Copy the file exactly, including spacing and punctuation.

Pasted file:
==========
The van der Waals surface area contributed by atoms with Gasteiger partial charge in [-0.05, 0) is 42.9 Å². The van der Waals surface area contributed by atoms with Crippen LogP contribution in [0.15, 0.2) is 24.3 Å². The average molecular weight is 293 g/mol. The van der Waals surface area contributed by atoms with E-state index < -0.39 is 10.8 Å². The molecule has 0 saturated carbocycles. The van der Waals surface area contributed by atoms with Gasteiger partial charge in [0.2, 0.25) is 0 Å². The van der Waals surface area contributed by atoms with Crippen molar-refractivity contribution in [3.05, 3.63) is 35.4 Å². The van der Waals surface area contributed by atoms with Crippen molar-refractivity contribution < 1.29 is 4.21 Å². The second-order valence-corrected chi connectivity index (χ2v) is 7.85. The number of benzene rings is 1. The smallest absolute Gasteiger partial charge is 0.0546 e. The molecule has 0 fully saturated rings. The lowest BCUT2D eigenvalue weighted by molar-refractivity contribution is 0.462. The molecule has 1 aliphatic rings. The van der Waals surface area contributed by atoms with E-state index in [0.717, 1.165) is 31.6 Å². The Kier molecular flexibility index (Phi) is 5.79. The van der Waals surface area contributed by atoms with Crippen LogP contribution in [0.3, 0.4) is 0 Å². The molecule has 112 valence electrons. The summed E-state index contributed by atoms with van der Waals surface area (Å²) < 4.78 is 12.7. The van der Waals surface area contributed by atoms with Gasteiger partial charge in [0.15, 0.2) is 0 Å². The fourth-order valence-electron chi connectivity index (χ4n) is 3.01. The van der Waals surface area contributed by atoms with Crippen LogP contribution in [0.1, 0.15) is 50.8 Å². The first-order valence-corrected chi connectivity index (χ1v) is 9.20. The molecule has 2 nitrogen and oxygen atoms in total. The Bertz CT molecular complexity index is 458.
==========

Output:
The van der Waals surface area contributed by atoms with Gasteiger partial charge in [-0.05, 0) is 42.9 Å². The van der Waals surface area contributed by atoms with Crippen LogP contribution in [0.15, 0.2) is 24.3 Å². The average molecular weight is 293 g/mol. The van der Waals surface area contributed by atoms with E-state index < -0.39 is 10.8 Å². The molecule has 0 saturated carbocycles. The van der Waals surface area contributed by atoms with Gasteiger partial charge in [0.2, 0.25) is 0 Å². The van der Waals surface area contributed by atoms with Crippen molar-refractivity contribution in [3.05, 3.63) is 35.4 Å². The van der Waals surface area contributed by atoms with Crippen molar-refractivity contribution < 1.29 is 4.21 Å². The second-order valence-corrected chi connectivity index (χ2v) is 7.85. The number of benzene rings is 1. The smallest absolute Gasteiger partial charge is 0.0546 e. The molecule has 0 fully saturated rings. The lowest BCUT2D eigenvalue weighted by molar-refractivity contribution is 0.462. The molecule has 1 aliphatic rings. The van der Waals surface area contributed by atoms with E-state index in [0.717, 1.165) is 31.6 Å². The Kier molecular flexibility index (Phi) is 5.79. The van der Waals surface area contributed by atoms with Crippen LogP contribution in [0.3, 0.4) is 0 Å². The molecule has 112 valence electrons. The summed E-state index contributed by atoms with van der Waals surface area (Å²) < 4.78 is 12.7. The van der Waals surface area contributed by atoms with Gasteiger partial charge in [0.15, 0.2) is 0 Å². The fourth-order valence-electron chi connectivity index (χ4n) is 3.01. The van der Waals surface area contributed by atoms with Crippen LogP contribution in [0.1, 0.15) is 50.8 Å². The first-order valence-corrected chi connectivity index (χ1v) is 9.20. The molecule has 2 nitrogen and oxygen atoms in total. The Bertz CT molecular complexity index is 458.